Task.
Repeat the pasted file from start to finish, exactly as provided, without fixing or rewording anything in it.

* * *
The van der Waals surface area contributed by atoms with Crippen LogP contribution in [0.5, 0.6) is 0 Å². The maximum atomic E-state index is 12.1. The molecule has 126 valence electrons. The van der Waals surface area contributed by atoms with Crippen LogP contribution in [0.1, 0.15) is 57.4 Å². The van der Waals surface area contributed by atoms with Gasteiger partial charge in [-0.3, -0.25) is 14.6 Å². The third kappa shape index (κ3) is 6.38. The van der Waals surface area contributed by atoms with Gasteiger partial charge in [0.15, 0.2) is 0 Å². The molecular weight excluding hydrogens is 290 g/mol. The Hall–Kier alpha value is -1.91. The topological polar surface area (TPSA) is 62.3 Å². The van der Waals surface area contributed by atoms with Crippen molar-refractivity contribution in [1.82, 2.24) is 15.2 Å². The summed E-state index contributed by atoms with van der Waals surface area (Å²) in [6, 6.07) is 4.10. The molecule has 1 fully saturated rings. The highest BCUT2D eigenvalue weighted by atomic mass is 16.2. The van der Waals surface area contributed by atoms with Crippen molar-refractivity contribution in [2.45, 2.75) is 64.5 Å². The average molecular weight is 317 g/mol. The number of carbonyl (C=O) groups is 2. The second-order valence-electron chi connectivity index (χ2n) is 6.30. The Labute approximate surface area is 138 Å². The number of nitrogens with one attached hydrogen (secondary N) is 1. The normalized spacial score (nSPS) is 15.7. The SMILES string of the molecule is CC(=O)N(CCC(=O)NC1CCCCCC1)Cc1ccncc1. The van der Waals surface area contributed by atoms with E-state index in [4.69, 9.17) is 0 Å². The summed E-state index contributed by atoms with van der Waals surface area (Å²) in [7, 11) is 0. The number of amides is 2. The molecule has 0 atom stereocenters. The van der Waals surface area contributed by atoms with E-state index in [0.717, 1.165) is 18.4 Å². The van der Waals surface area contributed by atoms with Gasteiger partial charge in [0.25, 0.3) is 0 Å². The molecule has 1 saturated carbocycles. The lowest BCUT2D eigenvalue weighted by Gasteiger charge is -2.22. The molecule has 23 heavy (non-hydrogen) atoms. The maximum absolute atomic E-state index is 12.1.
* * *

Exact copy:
The van der Waals surface area contributed by atoms with Crippen LogP contribution in [0.5, 0.6) is 0 Å². The maximum atomic E-state index is 12.1. The molecule has 126 valence electrons. The van der Waals surface area contributed by atoms with Crippen LogP contribution in [0.1, 0.15) is 57.4 Å². The van der Waals surface area contributed by atoms with Gasteiger partial charge in [-0.3, -0.25) is 14.6 Å². The third kappa shape index (κ3) is 6.38. The van der Waals surface area contributed by atoms with Gasteiger partial charge in [0.15, 0.2) is 0 Å². The molecular weight excluding hydrogens is 290 g/mol. The Hall–Kier alpha value is -1.91. The topological polar surface area (TPSA) is 62.3 Å². The van der Waals surface area contributed by atoms with Crippen molar-refractivity contribution in [1.82, 2.24) is 15.2 Å². The summed E-state index contributed by atoms with van der Waals surface area (Å²) in [6, 6.07) is 4.10. The molecule has 1 fully saturated rings. The highest BCUT2D eigenvalue weighted by atomic mass is 16.2. The van der Waals surface area contributed by atoms with Crippen molar-refractivity contribution in [2.45, 2.75) is 64.5 Å². The average molecular weight is 317 g/mol. The number of carbonyl (C=O) groups is 2. The second-order valence-electron chi connectivity index (χ2n) is 6.30. The Labute approximate surface area is 138 Å². The number of nitrogens with one attached hydrogen (secondary N) is 1. The normalized spacial score (nSPS) is 15.7. The SMILES string of the molecule is CC(=O)N(CCC(=O)NC1CCCCCC1)Cc1ccncc1. The van der Waals surface area contributed by atoms with E-state index in [4.69, 9.17) is 0 Å². The summed E-state index contributed by atoms with van der Waals surface area (Å²) in [7, 11) is 0. The number of amides is 2. The molecule has 0 atom stereocenters. The van der Waals surface area contributed by atoms with E-state index in [0.717, 1.165) is 18.4 Å². The van der Waals surface area contributed by atoms with Gasteiger partial charge in [0.25, 0.3) is 0 Å². The molecule has 1 saturated carbocycles. The lowest BCUT2D eigenvalue weighted by Gasteiger charge is -2.22. The molecule has 23 heavy (non-hydrogen) atoms. The maximum absolute atomic E-state index is 12.1.